Instagram. You're expected, as a photographer, to be on the damn thing these days. And for a long while I was. I would try to post daily, to to be "intentional" with my feed — though I'm not really sure what that means, if I'm absolutely honest. And then, earlier this year, I decided to ditch my Instagram account, just like I'd ditched my Facebook account some years ago.
I am quite definitely measurably happier. Not necessarily better off, professionally — we'll come to that in a bit — but happier? Sure.
My loathing of Instagram boils down to precisely two things, when I come to examine it in the cold light of day. There are other reasons — it being owned by Facebook, for one thing, and its ridiculously puritanical attitude towards the female nipple for another — but the point is that even if those other things were not true, the following would still lead me to shut my account down:
- You can't automate Instagram
- Looking at other folks' social media streams can be an intensely depressing experience.
The second of these is, I admit, my own weakness rather than a weakness in Instagram itself. I realised that the more I looked at Instagram — especially during the time when I wasn't making pictures but instead was off doing other things — was bringing me extraordinarily low. And yes, yes, I know: don't compare your life with other folks' highlights reels. I get that. But it was inevitable that I would do just that, and the easiest way to not do that was to turn off Instagram. Point 1.
By far and away the thing I hate most about Instagram, however, is its utter lack of automation.
Consider Twitter (but not for too long, because it's a cesspool). One of the things it did right, very early on, was to have an open API that allowed you to make posts from any manner of Twitter client. They locked it down later because they believed that the proliferation of Twitter clients was hurting their bottom line (whether locking it down actually helped or not I don't know; Twitter still gives me the impression that the senior management hasn't yet figured out what their business model actually is). Facebook too allows for automated posts.
For someone like me this makes a huge amount of sense. I like to keep control of the stuff I create. I post it in one place (evening.camera, say) and then I use IFTTT or similar to post it to Twitter and elsewhere. Back when I used Facebook, I did exactly the same thing there. But you can't do that with Instagram, because it offers no public API by which to create posts.
There are ways to sort-of automate Instagram. "But use Buffer," some will say. Well, yes. And for a while I did. Buffer is a brilliant (and monetised) solution to many of the problems faced by those with social media streams. But the trouble with using Buffer with Instagram is the workflow:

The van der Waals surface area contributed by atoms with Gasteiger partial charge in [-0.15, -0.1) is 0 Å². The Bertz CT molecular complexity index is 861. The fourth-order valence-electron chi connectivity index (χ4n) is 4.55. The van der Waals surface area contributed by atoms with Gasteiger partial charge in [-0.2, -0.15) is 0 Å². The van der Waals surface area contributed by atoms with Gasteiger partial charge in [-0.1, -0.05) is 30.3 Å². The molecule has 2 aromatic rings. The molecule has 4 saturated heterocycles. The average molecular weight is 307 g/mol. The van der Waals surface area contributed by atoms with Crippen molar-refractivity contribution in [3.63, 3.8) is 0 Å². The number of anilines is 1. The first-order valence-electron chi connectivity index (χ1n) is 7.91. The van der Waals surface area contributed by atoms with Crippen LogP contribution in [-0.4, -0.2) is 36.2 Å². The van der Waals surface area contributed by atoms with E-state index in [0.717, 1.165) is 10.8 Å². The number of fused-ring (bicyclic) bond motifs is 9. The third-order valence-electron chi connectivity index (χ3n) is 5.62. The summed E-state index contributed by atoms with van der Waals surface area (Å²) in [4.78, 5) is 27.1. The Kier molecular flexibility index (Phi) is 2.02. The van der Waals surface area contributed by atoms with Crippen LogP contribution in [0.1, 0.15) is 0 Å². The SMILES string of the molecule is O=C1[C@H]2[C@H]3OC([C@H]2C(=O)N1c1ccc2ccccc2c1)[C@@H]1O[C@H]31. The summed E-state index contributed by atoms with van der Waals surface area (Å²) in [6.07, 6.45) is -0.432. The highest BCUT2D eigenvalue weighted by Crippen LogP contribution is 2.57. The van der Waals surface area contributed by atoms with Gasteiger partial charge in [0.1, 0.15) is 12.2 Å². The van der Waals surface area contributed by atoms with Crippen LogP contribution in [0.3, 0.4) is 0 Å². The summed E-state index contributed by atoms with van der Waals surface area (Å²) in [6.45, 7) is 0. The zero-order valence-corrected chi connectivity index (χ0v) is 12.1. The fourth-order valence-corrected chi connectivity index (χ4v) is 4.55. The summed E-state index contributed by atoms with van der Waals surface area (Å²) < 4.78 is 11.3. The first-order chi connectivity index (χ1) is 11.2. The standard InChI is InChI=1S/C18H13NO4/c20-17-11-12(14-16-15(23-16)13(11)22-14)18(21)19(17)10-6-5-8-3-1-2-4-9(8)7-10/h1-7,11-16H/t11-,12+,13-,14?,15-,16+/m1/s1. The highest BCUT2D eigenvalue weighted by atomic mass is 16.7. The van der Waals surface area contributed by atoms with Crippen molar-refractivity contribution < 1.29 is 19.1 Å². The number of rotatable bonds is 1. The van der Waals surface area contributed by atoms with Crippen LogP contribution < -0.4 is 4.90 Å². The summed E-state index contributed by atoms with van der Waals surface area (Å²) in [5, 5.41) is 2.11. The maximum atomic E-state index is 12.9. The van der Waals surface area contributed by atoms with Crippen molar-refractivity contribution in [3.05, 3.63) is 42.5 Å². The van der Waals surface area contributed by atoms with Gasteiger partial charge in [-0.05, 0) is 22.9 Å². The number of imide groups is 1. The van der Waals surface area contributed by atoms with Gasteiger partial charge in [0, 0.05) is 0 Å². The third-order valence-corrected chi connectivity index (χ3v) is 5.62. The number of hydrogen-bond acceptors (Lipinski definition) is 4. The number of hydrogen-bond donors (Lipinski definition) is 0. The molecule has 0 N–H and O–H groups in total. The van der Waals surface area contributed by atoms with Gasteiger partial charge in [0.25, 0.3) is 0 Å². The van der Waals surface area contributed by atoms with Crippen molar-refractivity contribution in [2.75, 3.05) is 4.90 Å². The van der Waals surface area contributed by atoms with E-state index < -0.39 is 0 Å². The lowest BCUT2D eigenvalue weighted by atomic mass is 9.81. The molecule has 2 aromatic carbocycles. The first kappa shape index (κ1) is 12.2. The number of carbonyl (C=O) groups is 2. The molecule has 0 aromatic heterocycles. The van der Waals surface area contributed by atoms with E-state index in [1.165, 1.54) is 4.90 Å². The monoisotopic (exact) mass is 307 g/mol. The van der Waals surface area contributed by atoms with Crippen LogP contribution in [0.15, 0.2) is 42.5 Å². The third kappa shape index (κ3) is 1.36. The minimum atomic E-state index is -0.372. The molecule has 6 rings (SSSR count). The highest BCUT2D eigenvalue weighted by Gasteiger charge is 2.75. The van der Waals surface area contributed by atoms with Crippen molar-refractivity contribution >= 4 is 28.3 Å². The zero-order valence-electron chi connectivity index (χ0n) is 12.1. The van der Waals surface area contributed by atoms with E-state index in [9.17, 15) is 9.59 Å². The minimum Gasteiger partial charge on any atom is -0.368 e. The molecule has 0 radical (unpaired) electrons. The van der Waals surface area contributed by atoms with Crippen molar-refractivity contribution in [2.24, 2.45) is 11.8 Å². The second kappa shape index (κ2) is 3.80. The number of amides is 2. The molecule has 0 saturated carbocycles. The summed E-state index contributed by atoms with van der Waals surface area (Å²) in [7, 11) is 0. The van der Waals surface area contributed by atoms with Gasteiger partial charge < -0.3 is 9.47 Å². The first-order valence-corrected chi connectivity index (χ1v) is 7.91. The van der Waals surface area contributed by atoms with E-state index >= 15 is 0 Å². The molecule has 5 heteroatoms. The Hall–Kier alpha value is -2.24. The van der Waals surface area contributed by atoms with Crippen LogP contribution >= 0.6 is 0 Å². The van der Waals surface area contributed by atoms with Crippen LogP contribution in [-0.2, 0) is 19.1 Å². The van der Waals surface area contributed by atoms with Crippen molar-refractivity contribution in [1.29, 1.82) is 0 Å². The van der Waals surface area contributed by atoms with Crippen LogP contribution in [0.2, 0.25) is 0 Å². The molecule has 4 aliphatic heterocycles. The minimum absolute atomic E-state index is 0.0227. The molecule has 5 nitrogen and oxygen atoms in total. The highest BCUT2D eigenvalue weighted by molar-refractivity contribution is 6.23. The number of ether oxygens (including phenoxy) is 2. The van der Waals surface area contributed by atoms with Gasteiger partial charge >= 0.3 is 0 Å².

- Something adds the image to your buffer queue.
- Buffer sends you a push notification when it's time to post. If you ignore this, the photo goes into another tab in Buffer, and it's a bit more clicking to find it again to post it.
- You open Buffer, which copies the caption for the image into your phone's clipboard for later.
- Buffer opens Instagram for you. (If you have more than one account you need to make sure you're logged into the right one).
- You fiddle with the image in Instagram. If you just want to zoom out so that your whole image is posted rather than a square crop, you sometimes have to do some fiddling around and then cancel it and do it again.
- You paste the caption that Buffer put into your copy/paste clipboard and do any necessary hashtagging.
- You post.
I. Cannot. Be. Bothered.
I can understand some of Instagram's reasons for not having a public API for creating posts, but for people like me who want to keep control of their own stuff (let's ignore that Instagram can use your pictures for advertising, etc., yadda yadda) and who don't want to have to faff around with each and every social media app in order to be able to put stuff out in the world, it's a complete and anger-inducing waste of my time.
Instagram is great for consuming stuff. It's great for interacting with other people who've put their work on the site. But it's dreadful for actually putting your stuff out in the world in any kind of organised fashion. I guess that's because it was built for sharing stuff on-the-hop, and we're mis-purposing it a bit. But Instagram has positioned itself so that it's the place to share images if you're a visual artist of any stripe. And if you want to do that and have time to do other things, Instagram is bloody awful.
(Of course, I maintain my right to change my mind about all this at some point.)